full=1#book_part1_chap7

                  7. Configuring the Kernel
                  7.a. Timezone

                  You first need to select your timezone so that your system knows
                  where it is located. Look for your timezone in /usr/share/zoneinfo,
                  then copy it to /etc/localtime. Please avoid
                  the /usr/share/zoneinfo/Etc/GMT* timezones as their names do not
                  indicate the expected zones. For instance, GMT-8 is in fact GMT+8.

                  Code Listing 1: Setting the timezone information

                  # ls /usr/share/zoneinfo
                  (Suppose you want to use GMT)
                  # cp /usr/share/zoneinfo/GMT /etc/localtime


                  7.b. Installing the Sources

                  Choosing a Kernel

                  The core around which all distributions are built is the Linux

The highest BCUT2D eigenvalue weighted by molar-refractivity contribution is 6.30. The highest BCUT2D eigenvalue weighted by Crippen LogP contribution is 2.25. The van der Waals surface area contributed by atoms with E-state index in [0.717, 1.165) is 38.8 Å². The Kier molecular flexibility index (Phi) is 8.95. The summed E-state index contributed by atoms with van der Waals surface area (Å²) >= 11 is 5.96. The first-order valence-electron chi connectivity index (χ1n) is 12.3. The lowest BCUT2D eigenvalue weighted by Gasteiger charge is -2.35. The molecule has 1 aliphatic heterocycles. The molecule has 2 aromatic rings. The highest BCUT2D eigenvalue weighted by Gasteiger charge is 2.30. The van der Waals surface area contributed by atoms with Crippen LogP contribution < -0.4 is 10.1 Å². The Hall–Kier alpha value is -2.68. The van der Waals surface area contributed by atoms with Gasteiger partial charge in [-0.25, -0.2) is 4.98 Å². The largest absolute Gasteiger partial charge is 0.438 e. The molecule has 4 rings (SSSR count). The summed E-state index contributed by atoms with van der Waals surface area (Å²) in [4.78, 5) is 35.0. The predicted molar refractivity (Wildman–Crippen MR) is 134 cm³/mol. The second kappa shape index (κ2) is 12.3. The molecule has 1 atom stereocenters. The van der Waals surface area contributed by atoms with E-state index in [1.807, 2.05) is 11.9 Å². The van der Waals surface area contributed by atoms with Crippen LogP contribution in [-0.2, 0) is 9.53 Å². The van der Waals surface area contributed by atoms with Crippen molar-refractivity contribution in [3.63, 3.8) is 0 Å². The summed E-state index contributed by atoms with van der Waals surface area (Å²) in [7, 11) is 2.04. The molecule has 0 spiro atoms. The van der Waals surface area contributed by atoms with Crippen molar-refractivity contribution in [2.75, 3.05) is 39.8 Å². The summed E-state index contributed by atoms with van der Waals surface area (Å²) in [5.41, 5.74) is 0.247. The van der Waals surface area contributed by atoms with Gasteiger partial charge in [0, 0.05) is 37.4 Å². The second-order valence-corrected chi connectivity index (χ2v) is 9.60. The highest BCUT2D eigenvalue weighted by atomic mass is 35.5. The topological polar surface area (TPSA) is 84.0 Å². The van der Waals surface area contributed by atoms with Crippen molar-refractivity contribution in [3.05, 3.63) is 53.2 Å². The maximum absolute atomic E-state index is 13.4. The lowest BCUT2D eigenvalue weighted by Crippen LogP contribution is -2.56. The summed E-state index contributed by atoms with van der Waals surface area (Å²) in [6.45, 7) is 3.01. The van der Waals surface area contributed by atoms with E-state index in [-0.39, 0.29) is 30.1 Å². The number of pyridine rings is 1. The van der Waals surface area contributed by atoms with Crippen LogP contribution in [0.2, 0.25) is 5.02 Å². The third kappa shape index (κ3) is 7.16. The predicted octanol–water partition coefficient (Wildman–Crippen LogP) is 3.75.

kernel. It is the layer between the user programs and your system
                  hardware. Gentoo provides its users several possible kernel sources.
                  A full listing with description is available at the Gentoo Kernel
                  Guide.

                  For AMD64-based systems we have gentoo-sources (kernel source patched
                  with amd64 specific fixes for stability, performance and hardware
                  support).

                  Choose your kernel source and install it using emerge.

                  Code Listing 2: Installing a kernel source

                  # emerge gentoo-sources